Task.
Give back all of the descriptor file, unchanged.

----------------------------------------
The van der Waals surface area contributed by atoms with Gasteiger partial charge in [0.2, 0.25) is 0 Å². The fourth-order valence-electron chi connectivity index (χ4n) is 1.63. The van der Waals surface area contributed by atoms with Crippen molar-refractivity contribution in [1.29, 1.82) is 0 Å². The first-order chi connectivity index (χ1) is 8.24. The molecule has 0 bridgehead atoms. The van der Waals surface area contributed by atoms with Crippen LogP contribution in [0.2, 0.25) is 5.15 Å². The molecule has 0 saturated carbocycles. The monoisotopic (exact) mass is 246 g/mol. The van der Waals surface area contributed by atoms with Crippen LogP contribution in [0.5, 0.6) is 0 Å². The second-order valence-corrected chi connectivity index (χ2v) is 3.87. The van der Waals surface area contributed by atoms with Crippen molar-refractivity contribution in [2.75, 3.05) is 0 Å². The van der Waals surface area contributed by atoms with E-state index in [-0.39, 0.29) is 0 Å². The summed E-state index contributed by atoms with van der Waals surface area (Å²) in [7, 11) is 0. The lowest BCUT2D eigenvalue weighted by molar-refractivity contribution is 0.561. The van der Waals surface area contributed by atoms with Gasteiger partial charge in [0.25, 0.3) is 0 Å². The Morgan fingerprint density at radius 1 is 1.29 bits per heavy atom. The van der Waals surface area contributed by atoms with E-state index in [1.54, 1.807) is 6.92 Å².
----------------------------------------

The van der Waals surface area contributed by atoms with Gasteiger partial charge in [0.2, 0.25) is 0 Å². The fourth-order valence-electron chi connectivity index (χ4n) is 1.63. The van der Waals surface area contributed by atoms with Crippen molar-refractivity contribution in [1.29, 1.82) is 0 Å². The first-order chi connectivity index (χ1) is 8.24. The molecule has 0 bridgehead atoms. The van der Waals surface area contributed by atoms with Crippen LogP contribution in [0.2, 0.25) is 5.15 Å². The molecule has 0 saturated carbocycles. The monoisotopic (exact) mass is 246 g/mol. The van der Waals surface area contributed by atoms with Crippen LogP contribution in [0.5, 0.6) is 0 Å². The second-order valence-corrected chi connectivity index (χ2v) is 3.87. The van der Waals surface area contributed by atoms with Crippen molar-refractivity contribution in [2.75, 3.05) is 0 Å². The van der Waals surface area contributed by atoms with E-state index in [-0.39, 0.29) is 0 Å². The summed E-state index contributed by atoms with van der Waals surface area (Å²) in [7, 11) is 0. The lowest BCUT2D eigenvalue weighted by molar-refractivity contribution is 0.561. The van der Waals surface area contributed by atoms with Gasteiger partial charge in [0.25, 0.3) is 0 Å². The Morgan fingerprint density at radius 1 is 1.29 bits per heavy atom. The van der Waals surface area contributed by atoms with E-state index in [1.54, 1.807) is 6.92 Å².